TOKYO (AP) — Asian shares were trading mixed Tuesday as pessimism about global uncertainties remained even as China reported a better-than-expected economic growth data.
Japan’s benchmark Nikkei 225 rose 0.5% in afternoon trading to 28,646.73. Australia’s S&P/ASX 200 shed 0.4% to 7,352.60. South Korea’s Kospi lost 0.3% to 2,568.72. Hong Kong’s Hang Seng slipped 0.7% to 20,627.70, while the Shanghai Composite edged up 0.1% to 3,390.34. Oil prices rose.
Traders have been focused on data out of China, Asia's chief engine for growth, and trading was muted until the release of the data. China's 2023 growth target is 5%.
China’s first-quarter gross domestic product, which measures the value of a nation’s products and services, rose a better-than-expected 4.5%, according to official statistics. Analysts had expected 4% growth, following a 2.9% growth in the last quarter of 2022. Still, some analysts remained cautious.
“This neither distracts from doubts around sustained growth recovery back above 5% nor does it adequately confirm recovery in private sector confidence critical to inspire a virtuous growth cycle,” said Tan Boon Heng at Mizuho Bank.
Analysts say new trade patterns will emerge since markets have been rocked by various political uncertainties such as the war in Ukraine, threatening supply chains and triggering fluctuations in consumer prices and moves by the world's central banks.
Wall Street drifted higher Monday to kick off the first full week of earnings reporting season.
The S&P 500 rose 13.68, or 0.3%, to 4,151.32. The Dow Jones Industrial Average gained 100.71, or 0.3%, to 33,987.18, while the Nasdaq composite climbed 34.26, or 0.3%, to 12,157.72.
All three swayed between small gains and losses in quiet trading before ending near their highs for the day.
Several financial companies reported a mixed set of profit reports for the first three months of the year. They followed up on a bevy of better-than-expected reports from JPMorgan Chase and other big U.S. banks that marked the unofficial start of reporting season late last week.
A lot of focus has been on the strength of the financial industry broadly after the second- and third-largest U.S. bank failures in history last month rocked markets worldwide.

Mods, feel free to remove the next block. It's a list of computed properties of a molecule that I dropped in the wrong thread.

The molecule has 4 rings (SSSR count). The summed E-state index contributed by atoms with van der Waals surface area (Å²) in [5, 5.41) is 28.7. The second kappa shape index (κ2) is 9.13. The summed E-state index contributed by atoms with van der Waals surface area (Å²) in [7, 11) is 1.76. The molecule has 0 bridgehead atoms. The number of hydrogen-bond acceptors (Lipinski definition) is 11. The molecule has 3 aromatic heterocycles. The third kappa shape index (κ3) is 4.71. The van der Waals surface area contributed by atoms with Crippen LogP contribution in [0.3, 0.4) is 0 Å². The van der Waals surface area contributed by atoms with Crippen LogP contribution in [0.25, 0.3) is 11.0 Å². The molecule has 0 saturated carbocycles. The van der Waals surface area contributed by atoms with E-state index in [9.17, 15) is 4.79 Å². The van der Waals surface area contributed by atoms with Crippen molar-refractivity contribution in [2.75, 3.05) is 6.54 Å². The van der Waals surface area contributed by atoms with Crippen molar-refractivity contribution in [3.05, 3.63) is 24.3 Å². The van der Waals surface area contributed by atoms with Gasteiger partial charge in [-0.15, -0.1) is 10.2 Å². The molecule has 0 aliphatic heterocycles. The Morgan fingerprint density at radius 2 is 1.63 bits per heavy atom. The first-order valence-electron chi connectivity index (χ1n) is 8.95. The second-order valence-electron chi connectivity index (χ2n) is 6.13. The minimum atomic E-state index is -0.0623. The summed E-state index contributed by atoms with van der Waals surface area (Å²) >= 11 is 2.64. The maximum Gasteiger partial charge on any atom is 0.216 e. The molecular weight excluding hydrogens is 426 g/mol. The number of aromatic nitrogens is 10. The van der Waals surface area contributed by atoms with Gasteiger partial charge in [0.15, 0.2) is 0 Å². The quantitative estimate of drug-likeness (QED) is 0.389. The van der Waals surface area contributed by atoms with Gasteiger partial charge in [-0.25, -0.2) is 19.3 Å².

A worry for the broad financial industry has been that customers could pull out deposits amid all the fear about the U.S. banking system. The spotlight has been hottest on regional banks that are a rung or several below in size of JPMorgan Chase and the other massive, “too-big-to-fail” banks. They’re seen as more vulnerable to customers fleeing en masse, akin to the runs that helped cause the failures of Silicon Valley Bank and Signature Bank last month.
Several regional banks will report their results later this week. So far, the earliest trends for earnings season seem to be encouraging.
“A massive, systemic financial confidence shock appears to have been averted, but tighter credit is manifesting in the real economy,” strategists led by Savita Subramanian wrote in a BofA Global Research report.
Even though inflation has been cooling, it still remains far above the Fed’s liking.
The Fed has jacked up interest rates at the fastest pace in decades, and expectations are firming that it will raise them again at its next meeting next month. Higher rates can stifle inflation but only by slowing the economy, raising the risk of a recession and dragging on prices for stocks, bonds and other investments.
In the bond market, the 10-year Treasury yield rose to 3.59% from 3.52% late Friday. It helps set rates for mortgages and other important loans.
The two-year yield, which moves more on expectations for the Fed, climbed to 4.19% from 4.10%.
In energy trading, benchmark U.S. crude added 26 cents to $81.09 a barrel. Brent crude, the international standard, rose 29 cents to $85.05 a barrel.
In currency trading, the U.S. dollar inched down to 134.38 Japanese yen from 134.42 yen. The euro cost $1.0943, up from $1.0930.
AP Business Writer Stan Choe contributed.